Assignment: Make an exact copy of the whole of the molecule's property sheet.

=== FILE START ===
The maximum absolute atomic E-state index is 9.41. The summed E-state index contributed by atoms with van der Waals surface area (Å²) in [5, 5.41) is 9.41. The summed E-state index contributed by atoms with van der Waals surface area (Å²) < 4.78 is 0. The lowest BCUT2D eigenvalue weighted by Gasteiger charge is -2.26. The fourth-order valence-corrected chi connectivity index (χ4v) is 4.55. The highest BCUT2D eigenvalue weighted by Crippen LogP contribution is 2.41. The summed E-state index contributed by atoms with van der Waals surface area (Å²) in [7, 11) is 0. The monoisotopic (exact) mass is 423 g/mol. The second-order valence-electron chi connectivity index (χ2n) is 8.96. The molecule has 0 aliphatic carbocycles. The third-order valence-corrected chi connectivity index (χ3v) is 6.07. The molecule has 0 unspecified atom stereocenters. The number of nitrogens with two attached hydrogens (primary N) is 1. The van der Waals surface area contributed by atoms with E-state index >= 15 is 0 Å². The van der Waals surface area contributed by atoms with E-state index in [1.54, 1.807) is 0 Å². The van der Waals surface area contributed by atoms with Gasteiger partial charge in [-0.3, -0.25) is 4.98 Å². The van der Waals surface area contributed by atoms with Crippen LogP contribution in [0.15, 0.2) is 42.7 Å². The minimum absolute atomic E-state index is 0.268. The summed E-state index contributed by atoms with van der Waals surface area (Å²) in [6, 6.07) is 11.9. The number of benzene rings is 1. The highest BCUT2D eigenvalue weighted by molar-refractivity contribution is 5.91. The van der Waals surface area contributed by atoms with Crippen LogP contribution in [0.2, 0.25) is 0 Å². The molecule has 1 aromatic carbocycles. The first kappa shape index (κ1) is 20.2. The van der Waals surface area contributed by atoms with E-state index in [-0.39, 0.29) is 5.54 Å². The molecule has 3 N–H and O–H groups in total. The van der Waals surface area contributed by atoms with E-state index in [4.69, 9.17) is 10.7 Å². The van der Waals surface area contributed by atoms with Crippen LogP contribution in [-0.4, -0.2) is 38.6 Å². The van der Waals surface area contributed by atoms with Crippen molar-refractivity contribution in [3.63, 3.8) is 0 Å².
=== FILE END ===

The maximum absolute atomic E-state index is 9.41. The summed E-state index contributed by atoms with van der Waals surface area (Å²) in [5, 5.41) is 9.41. The summed E-state index contributed by atoms with van der Waals surface area (Å²) < 4.78 is 0. The lowest BCUT2D eigenvalue weighted by Gasteiger charge is -2.26. The fourth-order valence-corrected chi connectivity index (χ4v) is 4.55. The highest BCUT2D eigenvalue weighted by Crippen LogP contribution is 2.41. The summed E-state index contributed by atoms with van der Waals surface area (Å²) in [7, 11) is 0. The monoisotopic (exact) mass is 423 g/mol. The second-order valence-electron chi connectivity index (χ2n) is 8.96. The molecule has 0 aliphatic carbocycles. The third-order valence-corrected chi connectivity index (χ3v) is 6.07. The molecule has 0 unspecified atom stereocenters. The number of nitrogens with two attached hydrogens (primary N) is 1. The van der Waals surface area contributed by atoms with E-state index >= 15 is 0 Å². The van der Waals surface area contributed by atoms with E-state index in [1.54, 1.807) is 0 Å². The van der Waals surface area contributed by atoms with Gasteiger partial charge in [-0.3, -0.25) is 4.98 Å². The van der Waals surface area contributed by atoms with Crippen LogP contribution in [0.15, 0.2) is 42.7 Å². The minimum absolute atomic E-state index is 0.268. The summed E-state index contributed by atoms with van der Waals surface area (Å²) in [6, 6.07) is 11.9. The number of benzene rings is 1. The highest BCUT2D eigenvalue weighted by molar-refractivity contribution is 5.91. The van der Waals surface area contributed by atoms with Crippen LogP contribution in [0.2, 0.25) is 0 Å². The molecule has 1 aromatic carbocycles. The first kappa shape index (κ1) is 20.2. The van der Waals surface area contributed by atoms with E-state index in [-0.39, 0.29) is 5.54 Å². The molecule has 3 N–H and O–H groups in total. The van der Waals surface area contributed by atoms with E-state index in [4.69, 9.17) is 10.7 Å². The van der Waals surface area contributed by atoms with Crippen LogP contribution in [-0.4, -0.2) is 38.6 Å². The van der Waals surface area contributed by atoms with Crippen molar-refractivity contribution in [3.63, 3.8) is 0 Å².